Monday, September 29, 2008

Pass the salt

Another core idea in Logic-- in general, as well as in logic for theological discussion-- is Consistency.

The fundamental definition of consistency is this: two or more ideas may be true at the same time, in the same context. If two statements can both be said to be true at the same time and in the same context, they are said to be consistent.

All of us are inconsistent. One of my philosophy professors pointed this out in a profound-- and humorous-- manner: “everyone is inconsistent; even a determinist will ask you to pass the salt!”

But our inconsistency matters the most when we attempt discourse and discussion-- particularly when there is disagreement involved. This is because our inconsistencies undermine our more salient points by causing others to question, second-guess, or even outright doubt all of our points.

A couple of recent political events demonstrate inconsistency well. For one, John McCain stood up on Monday, September 15, and declared that our economic system is “fundamentally sound” while addressing the concerns about the Lehman and AIG failures. (He has since backpedaled on that statement, which further underscores the inconsistency.) Meanwhile, Senator Obama (and the rest of the Democrats in congress) have strongly supported a bailout plan approaching $700 billion-- money which will effectively buy off the financial problems of the wealthiest of Americans-- while simultaneously demanding an increase in taxes for the wealthiest Americans. (I guess that is their plan to pay for the bailout.)

Similarly, the entire financial crisis is being blamed largely on the economic policies of President Bush, while President Clinton’s presidency and economic accomplishments have been lauded and praised. But the crisis we are facing now is the fallout of
poor policies of a decade ago, just as a significant amount of the economic prosperity of the Clinton presidency was the fruit of the presidencies that preceded him. It turns out that what we do today actually has impact on tomorrow-- go figure.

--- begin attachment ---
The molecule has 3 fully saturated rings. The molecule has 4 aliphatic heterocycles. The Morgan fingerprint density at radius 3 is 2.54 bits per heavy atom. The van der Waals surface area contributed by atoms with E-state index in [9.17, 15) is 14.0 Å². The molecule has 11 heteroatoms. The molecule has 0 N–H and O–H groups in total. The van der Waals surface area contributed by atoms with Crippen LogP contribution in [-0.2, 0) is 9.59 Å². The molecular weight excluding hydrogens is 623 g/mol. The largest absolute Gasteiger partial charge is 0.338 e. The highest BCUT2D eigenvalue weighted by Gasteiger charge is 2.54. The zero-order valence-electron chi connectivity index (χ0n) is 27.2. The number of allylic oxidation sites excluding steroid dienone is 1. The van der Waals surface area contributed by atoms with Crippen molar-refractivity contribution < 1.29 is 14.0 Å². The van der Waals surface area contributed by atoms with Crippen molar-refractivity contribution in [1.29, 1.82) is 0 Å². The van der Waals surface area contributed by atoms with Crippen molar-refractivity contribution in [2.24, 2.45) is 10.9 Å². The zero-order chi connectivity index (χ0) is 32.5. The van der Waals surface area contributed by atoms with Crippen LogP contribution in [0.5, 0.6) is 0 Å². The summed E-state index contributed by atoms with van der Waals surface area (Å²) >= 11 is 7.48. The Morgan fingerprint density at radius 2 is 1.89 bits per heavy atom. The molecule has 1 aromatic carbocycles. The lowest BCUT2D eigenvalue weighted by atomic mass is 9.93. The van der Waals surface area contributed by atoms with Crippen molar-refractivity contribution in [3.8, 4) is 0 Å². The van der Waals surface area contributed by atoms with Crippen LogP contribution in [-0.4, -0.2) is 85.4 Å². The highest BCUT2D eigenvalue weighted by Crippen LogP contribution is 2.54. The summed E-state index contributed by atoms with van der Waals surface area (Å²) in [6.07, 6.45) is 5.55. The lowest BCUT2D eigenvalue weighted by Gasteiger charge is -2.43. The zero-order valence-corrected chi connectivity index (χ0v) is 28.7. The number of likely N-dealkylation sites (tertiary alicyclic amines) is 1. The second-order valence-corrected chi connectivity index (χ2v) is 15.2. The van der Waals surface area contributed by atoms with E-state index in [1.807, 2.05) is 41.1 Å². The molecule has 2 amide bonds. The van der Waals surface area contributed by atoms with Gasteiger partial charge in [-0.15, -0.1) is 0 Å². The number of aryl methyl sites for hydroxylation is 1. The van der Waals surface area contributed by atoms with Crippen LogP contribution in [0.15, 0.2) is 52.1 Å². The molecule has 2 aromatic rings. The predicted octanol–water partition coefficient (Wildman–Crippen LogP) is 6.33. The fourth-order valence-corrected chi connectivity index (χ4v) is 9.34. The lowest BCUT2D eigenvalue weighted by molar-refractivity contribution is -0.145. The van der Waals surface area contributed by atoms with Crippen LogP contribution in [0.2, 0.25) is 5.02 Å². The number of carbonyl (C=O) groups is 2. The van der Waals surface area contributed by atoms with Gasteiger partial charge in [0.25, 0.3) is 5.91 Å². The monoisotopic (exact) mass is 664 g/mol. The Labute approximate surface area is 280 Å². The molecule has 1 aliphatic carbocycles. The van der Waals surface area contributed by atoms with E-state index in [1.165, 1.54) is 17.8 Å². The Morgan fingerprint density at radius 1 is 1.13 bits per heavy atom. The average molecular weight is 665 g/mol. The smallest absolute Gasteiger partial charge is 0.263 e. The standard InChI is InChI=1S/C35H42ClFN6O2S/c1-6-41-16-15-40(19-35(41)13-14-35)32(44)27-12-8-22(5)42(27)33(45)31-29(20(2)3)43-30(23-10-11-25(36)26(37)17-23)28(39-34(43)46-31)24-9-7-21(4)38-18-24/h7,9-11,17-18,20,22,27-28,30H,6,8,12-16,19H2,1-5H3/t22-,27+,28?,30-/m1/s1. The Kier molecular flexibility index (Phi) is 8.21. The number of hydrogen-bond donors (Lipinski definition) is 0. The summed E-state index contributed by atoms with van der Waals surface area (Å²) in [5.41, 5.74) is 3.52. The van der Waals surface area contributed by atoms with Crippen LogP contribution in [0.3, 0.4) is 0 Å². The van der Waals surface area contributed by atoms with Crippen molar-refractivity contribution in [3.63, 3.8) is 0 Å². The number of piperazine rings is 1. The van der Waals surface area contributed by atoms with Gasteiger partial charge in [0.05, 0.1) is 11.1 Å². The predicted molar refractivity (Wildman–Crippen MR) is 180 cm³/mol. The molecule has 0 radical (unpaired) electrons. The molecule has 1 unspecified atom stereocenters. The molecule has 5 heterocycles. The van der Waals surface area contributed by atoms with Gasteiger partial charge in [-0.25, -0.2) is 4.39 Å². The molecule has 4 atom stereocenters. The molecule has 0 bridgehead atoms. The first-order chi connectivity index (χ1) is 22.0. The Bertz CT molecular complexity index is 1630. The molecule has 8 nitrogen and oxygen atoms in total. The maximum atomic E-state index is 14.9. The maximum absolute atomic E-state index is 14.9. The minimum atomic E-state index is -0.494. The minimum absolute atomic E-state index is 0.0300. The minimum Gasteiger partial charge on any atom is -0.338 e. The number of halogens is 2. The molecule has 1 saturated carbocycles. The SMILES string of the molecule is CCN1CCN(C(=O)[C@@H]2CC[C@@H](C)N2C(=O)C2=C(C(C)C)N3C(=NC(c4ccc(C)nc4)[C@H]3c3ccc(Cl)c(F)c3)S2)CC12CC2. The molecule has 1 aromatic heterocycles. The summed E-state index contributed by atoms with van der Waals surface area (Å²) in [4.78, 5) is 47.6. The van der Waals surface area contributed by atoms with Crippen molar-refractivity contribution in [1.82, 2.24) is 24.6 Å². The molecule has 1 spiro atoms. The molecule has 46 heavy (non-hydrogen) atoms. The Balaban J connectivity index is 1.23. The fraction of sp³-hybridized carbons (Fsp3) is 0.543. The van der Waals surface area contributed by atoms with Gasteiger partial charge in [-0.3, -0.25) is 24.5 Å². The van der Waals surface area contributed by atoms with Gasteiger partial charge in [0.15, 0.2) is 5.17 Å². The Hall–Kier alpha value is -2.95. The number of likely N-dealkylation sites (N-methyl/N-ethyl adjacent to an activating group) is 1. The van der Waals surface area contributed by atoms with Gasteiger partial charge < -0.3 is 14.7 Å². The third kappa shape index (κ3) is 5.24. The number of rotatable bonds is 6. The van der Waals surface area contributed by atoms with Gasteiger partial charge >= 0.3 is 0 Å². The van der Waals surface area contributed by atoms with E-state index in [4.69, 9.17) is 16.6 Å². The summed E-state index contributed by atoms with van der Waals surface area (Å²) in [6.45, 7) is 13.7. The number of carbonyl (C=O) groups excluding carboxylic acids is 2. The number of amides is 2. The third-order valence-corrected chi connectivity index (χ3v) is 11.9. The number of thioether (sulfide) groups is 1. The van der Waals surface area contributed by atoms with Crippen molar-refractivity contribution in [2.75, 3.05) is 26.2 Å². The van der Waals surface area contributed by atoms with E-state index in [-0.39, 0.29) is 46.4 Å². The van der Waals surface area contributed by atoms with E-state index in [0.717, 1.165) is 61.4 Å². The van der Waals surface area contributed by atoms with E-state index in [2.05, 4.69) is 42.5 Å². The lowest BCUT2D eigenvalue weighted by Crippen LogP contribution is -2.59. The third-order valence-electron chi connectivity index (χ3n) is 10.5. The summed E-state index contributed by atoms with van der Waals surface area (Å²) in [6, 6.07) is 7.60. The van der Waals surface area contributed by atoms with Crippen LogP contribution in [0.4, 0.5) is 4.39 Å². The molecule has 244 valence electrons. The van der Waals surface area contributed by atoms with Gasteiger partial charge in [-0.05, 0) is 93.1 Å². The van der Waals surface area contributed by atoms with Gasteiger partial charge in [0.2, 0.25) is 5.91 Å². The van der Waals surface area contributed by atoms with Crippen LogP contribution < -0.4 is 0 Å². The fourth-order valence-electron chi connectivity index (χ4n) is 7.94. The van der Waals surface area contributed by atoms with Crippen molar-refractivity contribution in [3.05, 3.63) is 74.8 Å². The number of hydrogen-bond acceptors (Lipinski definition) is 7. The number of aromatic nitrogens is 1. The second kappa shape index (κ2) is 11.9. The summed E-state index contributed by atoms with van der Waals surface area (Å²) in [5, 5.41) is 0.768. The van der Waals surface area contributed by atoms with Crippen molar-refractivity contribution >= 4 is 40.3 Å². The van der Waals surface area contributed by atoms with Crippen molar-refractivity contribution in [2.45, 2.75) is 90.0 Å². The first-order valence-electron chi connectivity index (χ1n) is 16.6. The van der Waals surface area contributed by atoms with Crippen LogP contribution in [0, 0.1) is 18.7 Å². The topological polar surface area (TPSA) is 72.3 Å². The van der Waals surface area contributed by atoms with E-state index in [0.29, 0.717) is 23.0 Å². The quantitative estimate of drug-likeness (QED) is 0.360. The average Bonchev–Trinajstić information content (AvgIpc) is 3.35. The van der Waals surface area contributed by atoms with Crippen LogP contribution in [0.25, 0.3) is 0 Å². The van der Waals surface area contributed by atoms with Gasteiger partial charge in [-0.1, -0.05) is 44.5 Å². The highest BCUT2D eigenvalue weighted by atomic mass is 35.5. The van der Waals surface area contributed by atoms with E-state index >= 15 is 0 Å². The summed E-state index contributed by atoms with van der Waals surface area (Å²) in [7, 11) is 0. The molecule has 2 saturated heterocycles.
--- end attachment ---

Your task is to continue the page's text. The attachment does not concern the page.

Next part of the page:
A good example from the theological discussion world covers the debates of the past decade or so in the PCA. Back in 2002, the debate du jour was over “good-faith subscription” vs. “strict subscription.” A number of guys opposed the idea of good-faith subscription because, some of them said, it would open the door for too many differing positions on various theological issues. Fast-forward to 2006, and the new debate has turned to a theological view called the “Federal Vision” position-- which was, and is, a variation on the historic position on the prominence of individual salvation. Ironically, many of those who came under fire during the Federal Vision debates, and who took cover under the “good-faith subscription” blanket, were some of the same guys who opposed the passage of the good-faith subscription amendment. In short, many of the same men who would end up benefiting the most from the good-faith subscription vote were those who spoke most vehemently against it.

The difficulty about consistency is that it can’t easily be corrected or improved. Unlike bad argument styles, for example, you cannot simply evaluate arguments by asking a set of questions that will reveal the problems of consistency. To recognize inconsistency in your own arguments, you must begin to learn how to see how ideas connect. You must also develop a memory of what you have said and done, and recognize how those things affect the next thing.

Unlike fallacies, however, defeating inconsistencies doesn’t really require strategies or counter-examples. It simply needs to be pointed out. Once you’ve shown someone to be inconsistent, they will often make things worse by disclaiming, excusing, or digging deeper.

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